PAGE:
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What Is a MOV: Metal Oxide Varistor Tutorial

Introduction to MOVs

A metal oxide varistor, commonly known as a MOV, is an electronic component used to protect circuits against voltage spikes and transient voltage suppression (TVS). MOVs are widely used in power supplies, surge protectors, and other electronic devices to prevent damage caused by sudden voltage increases. In this comprehensive MOV Tutorial, we will explore the fundamentals, working principles, applications, and selection criteria of metal oxide Varistors.

How Does a MOV Work?

Basic Principles

A MOV is a voltage-dependent, nonlinear device that acts as an insulator at low voltages and becomes conductive at high voltages. The main component of a MOV is a metal oxide material, typically zinc oxide (ZnO), sandwiched between two metal electrodes. The metal oxide material is mixed with small amounts of other metal oxides, such as bismuth trioxide (Bi2O3), cobalt oxide (CoO), and manganese dioxide (MnO2), to improve its electrical characteristics.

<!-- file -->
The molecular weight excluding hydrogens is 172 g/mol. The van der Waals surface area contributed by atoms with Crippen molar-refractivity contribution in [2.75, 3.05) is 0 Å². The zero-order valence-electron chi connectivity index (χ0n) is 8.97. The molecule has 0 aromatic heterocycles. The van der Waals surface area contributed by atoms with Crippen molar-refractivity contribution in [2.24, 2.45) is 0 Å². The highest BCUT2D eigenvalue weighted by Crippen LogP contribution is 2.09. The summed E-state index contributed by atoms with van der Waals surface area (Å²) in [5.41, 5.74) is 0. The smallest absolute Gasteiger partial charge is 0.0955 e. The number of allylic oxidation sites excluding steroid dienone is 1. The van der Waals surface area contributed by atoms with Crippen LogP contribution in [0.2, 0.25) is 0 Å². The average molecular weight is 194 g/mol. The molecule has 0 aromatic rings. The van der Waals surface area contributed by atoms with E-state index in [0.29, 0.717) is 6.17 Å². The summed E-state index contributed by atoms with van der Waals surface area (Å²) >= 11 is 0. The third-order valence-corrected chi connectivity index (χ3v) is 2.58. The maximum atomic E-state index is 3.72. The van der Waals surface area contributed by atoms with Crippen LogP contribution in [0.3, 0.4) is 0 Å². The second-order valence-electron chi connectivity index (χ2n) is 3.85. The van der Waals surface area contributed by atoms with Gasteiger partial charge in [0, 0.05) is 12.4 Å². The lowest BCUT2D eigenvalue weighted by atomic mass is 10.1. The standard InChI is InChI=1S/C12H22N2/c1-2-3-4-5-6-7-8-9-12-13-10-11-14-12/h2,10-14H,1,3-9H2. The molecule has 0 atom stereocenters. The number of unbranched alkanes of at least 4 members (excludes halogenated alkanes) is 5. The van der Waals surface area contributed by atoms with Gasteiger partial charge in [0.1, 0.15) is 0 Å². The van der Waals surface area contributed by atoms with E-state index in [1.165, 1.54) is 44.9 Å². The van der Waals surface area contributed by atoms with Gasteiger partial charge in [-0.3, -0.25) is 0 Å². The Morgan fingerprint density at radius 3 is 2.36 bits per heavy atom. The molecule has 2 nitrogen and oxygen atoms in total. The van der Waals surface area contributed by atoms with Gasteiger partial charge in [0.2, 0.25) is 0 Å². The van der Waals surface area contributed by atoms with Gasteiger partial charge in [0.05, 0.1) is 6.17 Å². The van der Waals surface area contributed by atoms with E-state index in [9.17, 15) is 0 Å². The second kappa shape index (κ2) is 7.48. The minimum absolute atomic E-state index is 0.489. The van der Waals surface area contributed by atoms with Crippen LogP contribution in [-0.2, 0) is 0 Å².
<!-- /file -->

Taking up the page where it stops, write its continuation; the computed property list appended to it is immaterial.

Voltage-Current Relationship

The voltage-current relationship of a MOV is highly nonlinear, as shown in the table below:

Voltage Current
Low Very Low (Leakage Current)
Nominal Rated Current
High High (Clamping Current)

At low voltages, the MOV acts as an insulator, allowing only a small leakage current to pass through. As the voltage increases to the nominal voltage, the MOV conducts the rated current. When the voltage surges beyond the nominal voltage, the MOV becomes highly conductive, allowing a large current to flow through it, effectively clamping the voltage to a safe level.

Response Time

One of the key advantages of MOVs is their fast response time. MOVs can respond to voltage spikes within nanoseconds, making them suitable for protecting sensitive electronic components from transient voltage events.

MOV Specifications and Parameters